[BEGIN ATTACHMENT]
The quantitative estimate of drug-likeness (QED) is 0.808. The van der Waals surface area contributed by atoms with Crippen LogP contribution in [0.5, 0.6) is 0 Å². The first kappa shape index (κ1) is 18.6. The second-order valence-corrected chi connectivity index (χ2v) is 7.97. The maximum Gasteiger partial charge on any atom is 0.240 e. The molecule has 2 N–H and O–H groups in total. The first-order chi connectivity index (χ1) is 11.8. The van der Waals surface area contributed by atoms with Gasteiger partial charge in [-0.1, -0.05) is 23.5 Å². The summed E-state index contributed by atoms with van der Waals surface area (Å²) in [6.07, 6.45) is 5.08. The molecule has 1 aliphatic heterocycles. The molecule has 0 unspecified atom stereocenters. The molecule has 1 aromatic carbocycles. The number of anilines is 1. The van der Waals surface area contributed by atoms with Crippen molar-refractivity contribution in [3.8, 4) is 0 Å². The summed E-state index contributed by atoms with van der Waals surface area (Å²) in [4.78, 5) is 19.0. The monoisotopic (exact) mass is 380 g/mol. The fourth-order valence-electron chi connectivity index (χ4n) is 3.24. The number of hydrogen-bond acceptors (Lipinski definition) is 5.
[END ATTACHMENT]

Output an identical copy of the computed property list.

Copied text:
The quantitative estimate of drug-likeness (QED) is 0.808. The van der Waals surface area contributed by atoms with Crippen LogP contribution in [0.5, 0.6) is 0 Å². The first kappa shape index (κ1) is 18.6. The second-order valence-corrected chi connectivity index (χ2v) is 7.97. The maximum Gasteiger partial charge on any atom is 0.240 e. The molecule has 2 N–H and O–H groups in total. The first-order chi connectivity index (χ1) is 11.8. The van der Waals surface area contributed by atoms with Gasteiger partial charge in [-0.1, -0.05) is 23.5 Å². The summed E-state index contributed by atoms with van der Waals surface area (Å²) in [6.07, 6.45) is 5.08. The molecule has 1 aliphatic heterocycles. The molecule has 0 unspecified atom stereocenters. The molecule has 1 aromatic carbocycles. The number of anilines is 1. The van der Waals surface area contributed by atoms with Crippen molar-refractivity contribution in [3.8, 4) is 0 Å². The summed E-state index contributed by atoms with van der Waals surface area (Å²) in [4.78, 5) is 19.0. The monoisotopic (exact) mass is 380 g/mol. The fourth-order valence-electron chi connectivity index (χ4n) is 3.24. The number of hydrogen-bond acceptors (Lipinski definition) is 5.